What is a dating scan?
During your first ultrasound scan, also know as your dating scan, your midwife will be able to give you a more accurate guide to your due date. You will normally have a dating scan between 10-14 weeks pregnant, so it is often referred to as the 12-week scan. At this time, the sonographer will look at how developed your baby is and measure the length of your baby from his head to his bottom, which helps them to give you an EDD (estimated due date) based on how far along in your pregnancy you are.
They will also check whether you are expecting one baby, or more, that your baby is developing in the right place, and can screen for early signs of some abnormalities using a nuchal scan.
What is a trimester?
Trimester means 'three months', so your pregnancy will be divided into three trimesters. Your first trimester will be from conception to thirteen weeks and six days. Your second trimester is from 14 weeks to 27 weeks and six days. Your third trimester is from 28 weeks to when you give birth.
Can my due date change?
Yes! Your due date can change due to a multitude of reasons, including incorrect calculations in the early weeks, or baby developments suggest your baby is further along (or less developed) in later scans, including your levels of alpha-fetoprotein (AFP), a protein made by the baby, being outside the usual range. If you have any questions or worries talk to your doctor.
Can I plan my due date?
Whether you are hankering for a summer baby or fancy not giving birth on Christmas day, you may be looking to 'plan your due date'. It's verging on impossible to plan your due date exactly, even if you are lucky enough to fall pregnant when you want to. As echoed throughout the article, only 4% of babies are born on their due date, so even if you have fallen pregnant in your chosen month, it's hard to determine which day/week your little one will arrive.
The next steps
Choose a hospital or maternity care provider
You will be seeing a lot of your practitioner over the next 9 months, so have a look around at who would be a good match. Antenatal care providers often schedule a meeting for when you are 8 weeks pregnant.
Confirm you're pregnant
If you've only gone by early pregnancy symptoms or a gut-feeling you're pregnant, take a test or visit a doctor to confirm.
Sign up to our week by week pregnancy guide - where we'll deliver you weekly email updates of what you need to know from week one to week 40.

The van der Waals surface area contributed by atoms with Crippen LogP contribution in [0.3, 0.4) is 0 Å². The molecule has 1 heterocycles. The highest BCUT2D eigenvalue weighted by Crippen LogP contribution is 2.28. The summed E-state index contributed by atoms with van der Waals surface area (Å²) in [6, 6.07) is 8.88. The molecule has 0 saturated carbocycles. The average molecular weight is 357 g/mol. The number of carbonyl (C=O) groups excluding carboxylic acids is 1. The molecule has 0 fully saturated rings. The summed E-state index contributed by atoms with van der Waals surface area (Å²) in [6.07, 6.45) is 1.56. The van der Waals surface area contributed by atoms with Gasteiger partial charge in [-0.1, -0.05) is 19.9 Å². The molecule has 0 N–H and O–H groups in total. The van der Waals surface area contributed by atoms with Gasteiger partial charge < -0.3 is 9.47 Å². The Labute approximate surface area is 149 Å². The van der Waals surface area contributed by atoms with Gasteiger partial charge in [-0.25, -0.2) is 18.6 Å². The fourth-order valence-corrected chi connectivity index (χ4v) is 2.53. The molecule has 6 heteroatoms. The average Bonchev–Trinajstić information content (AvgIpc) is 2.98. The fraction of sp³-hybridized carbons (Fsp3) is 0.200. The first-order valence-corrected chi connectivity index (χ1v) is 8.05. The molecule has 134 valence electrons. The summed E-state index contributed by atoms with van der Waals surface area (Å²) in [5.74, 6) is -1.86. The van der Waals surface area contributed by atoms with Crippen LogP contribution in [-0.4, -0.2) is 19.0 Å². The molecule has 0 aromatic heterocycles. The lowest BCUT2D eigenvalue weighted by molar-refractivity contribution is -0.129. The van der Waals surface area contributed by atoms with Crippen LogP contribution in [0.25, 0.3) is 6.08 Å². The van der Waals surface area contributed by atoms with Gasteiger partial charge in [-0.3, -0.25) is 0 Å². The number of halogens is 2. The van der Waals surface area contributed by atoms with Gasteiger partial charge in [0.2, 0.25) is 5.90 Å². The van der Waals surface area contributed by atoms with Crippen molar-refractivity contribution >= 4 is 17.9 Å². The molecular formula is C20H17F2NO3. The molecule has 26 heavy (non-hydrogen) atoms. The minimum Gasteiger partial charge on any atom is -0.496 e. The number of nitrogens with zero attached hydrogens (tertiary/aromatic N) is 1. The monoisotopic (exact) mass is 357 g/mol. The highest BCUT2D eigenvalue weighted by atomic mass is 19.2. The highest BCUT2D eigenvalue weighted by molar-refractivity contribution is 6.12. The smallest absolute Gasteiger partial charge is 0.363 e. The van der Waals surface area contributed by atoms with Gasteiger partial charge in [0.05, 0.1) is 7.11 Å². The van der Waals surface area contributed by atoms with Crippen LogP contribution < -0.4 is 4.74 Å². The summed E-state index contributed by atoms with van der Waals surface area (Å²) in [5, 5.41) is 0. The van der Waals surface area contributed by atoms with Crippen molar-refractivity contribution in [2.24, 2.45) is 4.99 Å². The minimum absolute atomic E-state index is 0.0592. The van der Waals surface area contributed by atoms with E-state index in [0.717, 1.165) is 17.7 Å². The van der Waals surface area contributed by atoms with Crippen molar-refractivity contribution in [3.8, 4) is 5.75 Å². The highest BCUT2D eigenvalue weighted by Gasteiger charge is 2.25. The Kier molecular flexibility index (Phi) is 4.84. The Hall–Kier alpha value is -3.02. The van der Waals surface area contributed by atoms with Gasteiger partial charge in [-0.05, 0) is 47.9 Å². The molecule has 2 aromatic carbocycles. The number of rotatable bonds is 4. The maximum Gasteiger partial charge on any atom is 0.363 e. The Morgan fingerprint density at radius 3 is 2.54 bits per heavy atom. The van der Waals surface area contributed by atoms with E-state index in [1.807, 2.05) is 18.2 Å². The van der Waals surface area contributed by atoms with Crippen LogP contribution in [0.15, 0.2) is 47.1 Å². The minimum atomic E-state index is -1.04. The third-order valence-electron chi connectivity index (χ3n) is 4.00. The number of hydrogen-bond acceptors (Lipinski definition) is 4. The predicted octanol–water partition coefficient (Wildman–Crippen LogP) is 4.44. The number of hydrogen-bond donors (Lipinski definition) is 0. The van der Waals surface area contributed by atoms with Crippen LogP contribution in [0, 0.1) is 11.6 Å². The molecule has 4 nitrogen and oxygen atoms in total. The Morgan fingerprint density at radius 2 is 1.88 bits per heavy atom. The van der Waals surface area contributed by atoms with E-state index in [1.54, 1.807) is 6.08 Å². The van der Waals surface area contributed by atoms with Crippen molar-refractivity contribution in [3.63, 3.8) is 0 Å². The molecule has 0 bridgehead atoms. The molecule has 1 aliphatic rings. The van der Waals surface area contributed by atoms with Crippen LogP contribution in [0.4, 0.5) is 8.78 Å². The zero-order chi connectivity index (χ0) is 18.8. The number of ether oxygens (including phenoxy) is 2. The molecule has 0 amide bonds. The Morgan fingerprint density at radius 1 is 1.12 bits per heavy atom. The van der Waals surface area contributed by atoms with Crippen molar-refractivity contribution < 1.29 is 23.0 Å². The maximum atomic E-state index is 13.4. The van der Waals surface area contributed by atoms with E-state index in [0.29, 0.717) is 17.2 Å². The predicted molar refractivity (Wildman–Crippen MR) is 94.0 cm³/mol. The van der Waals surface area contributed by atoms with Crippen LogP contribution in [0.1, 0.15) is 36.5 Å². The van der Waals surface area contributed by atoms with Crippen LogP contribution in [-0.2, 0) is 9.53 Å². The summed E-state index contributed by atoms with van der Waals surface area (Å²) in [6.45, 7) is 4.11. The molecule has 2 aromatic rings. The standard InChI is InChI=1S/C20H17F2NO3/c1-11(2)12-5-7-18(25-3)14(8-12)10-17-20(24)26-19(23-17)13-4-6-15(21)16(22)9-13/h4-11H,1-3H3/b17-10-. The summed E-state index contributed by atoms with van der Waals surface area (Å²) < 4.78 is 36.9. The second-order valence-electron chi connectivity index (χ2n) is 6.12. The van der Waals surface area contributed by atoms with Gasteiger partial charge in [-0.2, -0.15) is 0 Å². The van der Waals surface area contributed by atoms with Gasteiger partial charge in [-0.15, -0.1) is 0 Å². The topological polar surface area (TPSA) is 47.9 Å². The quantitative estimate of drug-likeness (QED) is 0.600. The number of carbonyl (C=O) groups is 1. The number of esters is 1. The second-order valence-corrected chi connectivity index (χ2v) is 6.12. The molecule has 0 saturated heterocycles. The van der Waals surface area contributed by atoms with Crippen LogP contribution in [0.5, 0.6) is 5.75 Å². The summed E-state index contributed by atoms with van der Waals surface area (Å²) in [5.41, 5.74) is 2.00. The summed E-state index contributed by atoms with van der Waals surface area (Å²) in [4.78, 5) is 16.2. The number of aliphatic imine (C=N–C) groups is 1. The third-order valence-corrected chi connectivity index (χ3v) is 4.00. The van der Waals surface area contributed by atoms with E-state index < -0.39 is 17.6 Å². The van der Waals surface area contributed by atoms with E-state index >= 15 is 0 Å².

Start taking vitamins
You don't need to wait until you've seen a doctor or midwife to start taking folic acid and vitamin D supplements, both of which are essential for a healthy pregnancy.
Stop drinking alchohol and smoking
As soon as you know you're expecting, you should give up cocktails for the forseable.
Join a Facebook group
Be sure to join our Facebook group #mumtribe, which is our fast-growing community of mums asking for advice, sharing challenges and small wins (like getting to the bottom of a hot cup of tea) and reminding each other, no one is perfect!
Start thinking about names
Check out our baby names generator, which is full of wonderful name inspiration (from Harry Potter to old-fashioned!) to get you excited for your new arrival
Use our Chinese Gender Predictor
This chart, found in an ancient tomb near Beijing more than 700 years ago, is said to be 90% accurate in predicting your baby's gender (which is better than the 50/50 odds of how high your bump is, right?)
Get clued up on maternity leave
Whether you’re a self-employed mum-to-be or planning on returning to work once your baby’s born, it’s sensible to know exactly where you stand on maternity pay and benefits.
Enjoy alone time with your partner (if you have one)
If you want to keep schtum about your news until the 12-week scan, you and your partner can still have fun with the we-know-something-you-all-don’t-know excitement
Reviewed by Dr Helena Watson on 6th June 2020.
Next review due: 6th June 2022